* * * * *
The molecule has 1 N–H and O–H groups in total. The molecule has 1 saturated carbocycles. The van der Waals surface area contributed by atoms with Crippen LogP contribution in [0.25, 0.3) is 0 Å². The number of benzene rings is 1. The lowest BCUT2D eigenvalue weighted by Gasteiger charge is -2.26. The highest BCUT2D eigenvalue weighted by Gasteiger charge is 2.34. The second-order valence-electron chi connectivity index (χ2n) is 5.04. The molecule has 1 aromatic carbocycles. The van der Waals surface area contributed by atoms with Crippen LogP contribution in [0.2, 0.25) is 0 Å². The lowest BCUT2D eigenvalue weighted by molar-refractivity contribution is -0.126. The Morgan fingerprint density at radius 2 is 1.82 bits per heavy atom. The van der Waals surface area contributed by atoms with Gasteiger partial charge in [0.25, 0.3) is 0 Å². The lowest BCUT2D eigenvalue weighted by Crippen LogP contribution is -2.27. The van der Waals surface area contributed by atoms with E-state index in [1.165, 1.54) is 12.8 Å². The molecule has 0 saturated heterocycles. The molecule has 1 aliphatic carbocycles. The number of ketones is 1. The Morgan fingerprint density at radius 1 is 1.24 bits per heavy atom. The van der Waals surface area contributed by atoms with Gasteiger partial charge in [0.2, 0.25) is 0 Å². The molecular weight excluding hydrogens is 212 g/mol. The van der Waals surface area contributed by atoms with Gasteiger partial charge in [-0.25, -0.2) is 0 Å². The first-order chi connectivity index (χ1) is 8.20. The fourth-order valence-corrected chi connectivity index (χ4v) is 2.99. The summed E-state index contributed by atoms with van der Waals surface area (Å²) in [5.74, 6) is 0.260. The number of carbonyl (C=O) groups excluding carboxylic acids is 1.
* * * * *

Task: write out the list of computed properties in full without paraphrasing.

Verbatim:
The molecule has 1 N–H and O–H groups in total. The molecule has 1 saturated carbocycles. The van der Waals surface area contributed by atoms with Crippen LogP contribution in [0.25, 0.3) is 0 Å². The number of benzene rings is 1. The lowest BCUT2D eigenvalue weighted by Gasteiger charge is -2.26. The highest BCUT2D eigenvalue weighted by Gasteiger charge is 2.34. The second-order valence-electron chi connectivity index (χ2n) is 5.04. The molecule has 1 aromatic carbocycles. The van der Waals surface area contributed by atoms with Crippen LogP contribution in [0.2, 0.25) is 0 Å². The lowest BCUT2D eigenvalue weighted by molar-refractivity contribution is -0.126. The Morgan fingerprint density at radius 2 is 1.82 bits per heavy atom. The van der Waals surface area contributed by atoms with Gasteiger partial charge in [0.25, 0.3) is 0 Å². The lowest BCUT2D eigenvalue weighted by Crippen LogP contribution is -2.27. The van der Waals surface area contributed by atoms with E-state index in [1.165, 1.54) is 12.8 Å². The molecule has 0 saturated heterocycles. The molecule has 1 aliphatic carbocycles. The number of ketones is 1. The Morgan fingerprint density at radius 1 is 1.24 bits per heavy atom. The van der Waals surface area contributed by atoms with Gasteiger partial charge in [0.2, 0.25) is 0 Å². The molecular weight excluding hydrogens is 212 g/mol. The van der Waals surface area contributed by atoms with Gasteiger partial charge in [-0.25, -0.2) is 0 Å². The first-order chi connectivity index (χ1) is 8.20. The fourth-order valence-corrected chi connectivity index (χ4v) is 2.99. The summed E-state index contributed by atoms with van der Waals surface area (Å²) in [5.74, 6) is 0.260. The number of carbonyl (C=O) groups excluding carboxylic acids is 1.